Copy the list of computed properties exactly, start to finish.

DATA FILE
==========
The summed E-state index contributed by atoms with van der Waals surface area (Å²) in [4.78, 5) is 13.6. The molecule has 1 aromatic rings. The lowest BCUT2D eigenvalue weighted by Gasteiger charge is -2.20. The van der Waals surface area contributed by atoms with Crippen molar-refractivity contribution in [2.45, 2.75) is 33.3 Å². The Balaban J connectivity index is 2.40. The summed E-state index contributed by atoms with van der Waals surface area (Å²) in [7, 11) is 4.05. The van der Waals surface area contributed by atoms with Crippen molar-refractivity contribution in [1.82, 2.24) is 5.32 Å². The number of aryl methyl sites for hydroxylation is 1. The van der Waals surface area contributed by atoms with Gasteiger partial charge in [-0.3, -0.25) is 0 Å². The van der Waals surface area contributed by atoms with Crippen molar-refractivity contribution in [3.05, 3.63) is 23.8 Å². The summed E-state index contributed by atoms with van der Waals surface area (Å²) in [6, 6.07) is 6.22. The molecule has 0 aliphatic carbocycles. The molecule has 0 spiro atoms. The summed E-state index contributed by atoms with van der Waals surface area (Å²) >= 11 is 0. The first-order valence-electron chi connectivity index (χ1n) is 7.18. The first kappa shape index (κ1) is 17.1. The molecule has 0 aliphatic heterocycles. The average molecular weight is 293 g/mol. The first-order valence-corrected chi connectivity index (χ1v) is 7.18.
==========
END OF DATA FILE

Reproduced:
The summed E-state index contributed by atoms with van der Waals surface area (Å²) in [4.78, 5) is 13.6. The molecule has 1 aromatic rings. The lowest BCUT2D eigenvalue weighted by Gasteiger charge is -2.20. The van der Waals surface area contributed by atoms with Crippen molar-refractivity contribution in [2.45, 2.75) is 33.3 Å². The Balaban J connectivity index is 2.40. The summed E-state index contributed by atoms with van der Waals surface area (Å²) in [7, 11) is 4.05. The van der Waals surface area contributed by atoms with Crippen molar-refractivity contribution in [1.82, 2.24) is 5.32 Å². The number of aryl methyl sites for hydroxylation is 1. The van der Waals surface area contributed by atoms with Gasteiger partial charge in [-0.3, -0.25) is 0 Å². The van der Waals surface area contributed by atoms with Crippen molar-refractivity contribution in [3.05, 3.63) is 23.8 Å². The summed E-state index contributed by atoms with van der Waals surface area (Å²) in [6, 6.07) is 6.22. The molecule has 0 aliphatic carbocycles. The molecule has 0 spiro atoms. The summed E-state index contributed by atoms with van der Waals surface area (Å²) >= 11 is 0. The first-order valence-electron chi connectivity index (χ1n) is 7.18. The first kappa shape index (κ1) is 17.1. The molecule has 0 aliphatic heterocycles. The average molecular weight is 293 g/mol. The first-order valence-corrected chi connectivity index (χ1v) is 7.18.